While clearly part of the country’s elite, Hollande followed the lead of successful politicians from Ronald Reagan to Lula and Merkel, positioning himself as more of a “regular guy” than his opponent, the son of an immigrant. Political opponents, even some inside his own party, have called him disparaging names like “marshmallow man” or “Mr. Royal,” the later a reference to his ex-partner, Ségolène Royal, a fellow politician who unsuccessfully carried the Socialist banner against Sarkozy in the 2007 elections.
Read more: What the French elections mean for Europe
“To be elected, it’s necessary to have been beaten; to be loved, it’s necessary to have suffered,” Hollande once said. “The scars, the blows, the fact that nothing has been given to you — people appreciate it.”
The highest concern of those outside France, the future of the euro zone, also played second fiddle to the personality conflict and hot-button issues like illegal immigration. Nevertheless, along with other political rebellions in the EU, notably a row over proposed budget cuts that led to the resignation of Dutch Prime Minister Mark Rutte, the French president-elect’s campaign promise to change the fiscal treaty may be partly responsible for European Central Bank (ECB) President Mario Draghi’s call for pro-growth measures to accompany the fiscal belt-tightening.
Berlin embraced Draghi’s stance, but its policy prescription appears significantly different than that of Hollande, who has specifically called for the creation of eurobonds, increased lending capacity for the ECB, and a more accommodating monetary policy from the same institution.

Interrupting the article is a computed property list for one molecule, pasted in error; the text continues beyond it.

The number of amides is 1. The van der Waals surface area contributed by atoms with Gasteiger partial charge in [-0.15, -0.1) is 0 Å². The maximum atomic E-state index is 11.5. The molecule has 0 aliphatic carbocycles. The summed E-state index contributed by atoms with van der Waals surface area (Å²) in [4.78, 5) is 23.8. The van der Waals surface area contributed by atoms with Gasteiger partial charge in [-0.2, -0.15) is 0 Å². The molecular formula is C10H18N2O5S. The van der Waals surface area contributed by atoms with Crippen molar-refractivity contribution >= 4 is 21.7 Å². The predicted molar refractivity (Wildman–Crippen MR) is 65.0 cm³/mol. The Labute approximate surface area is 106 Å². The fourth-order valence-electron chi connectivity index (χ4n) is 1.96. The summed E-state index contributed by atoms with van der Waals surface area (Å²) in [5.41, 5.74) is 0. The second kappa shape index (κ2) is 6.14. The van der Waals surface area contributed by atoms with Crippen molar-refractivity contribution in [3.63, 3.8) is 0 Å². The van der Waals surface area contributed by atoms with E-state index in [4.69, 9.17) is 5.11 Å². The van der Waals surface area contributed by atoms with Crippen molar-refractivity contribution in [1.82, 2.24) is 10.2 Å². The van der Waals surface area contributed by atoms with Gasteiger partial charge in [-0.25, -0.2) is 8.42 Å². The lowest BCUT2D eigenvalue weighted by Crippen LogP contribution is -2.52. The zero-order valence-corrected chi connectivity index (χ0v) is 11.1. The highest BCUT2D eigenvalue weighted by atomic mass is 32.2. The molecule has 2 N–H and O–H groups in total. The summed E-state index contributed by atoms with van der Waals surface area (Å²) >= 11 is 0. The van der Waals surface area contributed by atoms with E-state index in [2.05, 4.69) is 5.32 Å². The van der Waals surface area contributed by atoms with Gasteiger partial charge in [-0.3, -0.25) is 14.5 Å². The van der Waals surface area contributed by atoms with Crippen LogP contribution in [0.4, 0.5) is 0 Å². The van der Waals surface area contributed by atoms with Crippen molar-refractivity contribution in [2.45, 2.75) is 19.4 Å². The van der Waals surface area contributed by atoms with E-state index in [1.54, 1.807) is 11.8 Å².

“The German approach is to say, ‘Get the basics right and growth will follow,’” said Iain Begg London School of Economics’ European Institute. “The Hollande approach is pretty overtly Keynesian in saying that the public sector should not be clamping down as much as it is.”
So far Merkel has been able to convince German politicians and taxpayers to lend a hand to the rest of Europe in exchange for a hardline on future fiscal behavior. If Hollande pushes too hard, some fear that Merkel will be unable to continue to make that case successfully at home.
“If she’s then faced with a less cooperative French partner then she is going to face calls inside Germany to do something more radical, whatever that might be,” said Begg.
But even some who fear the worst from Hollande believe that he could also prove to be a force for European unity. “A semi-orderly re-calibration of the euro zone is the much preferred route for all concerned,” said Aegis Capital’s Crouch. “Mr. Hollande can actually be a unifying force of pragmatism and reason in restoring the semblance of balance needed to bring Europe out of the disastrous present construct of the currency union.”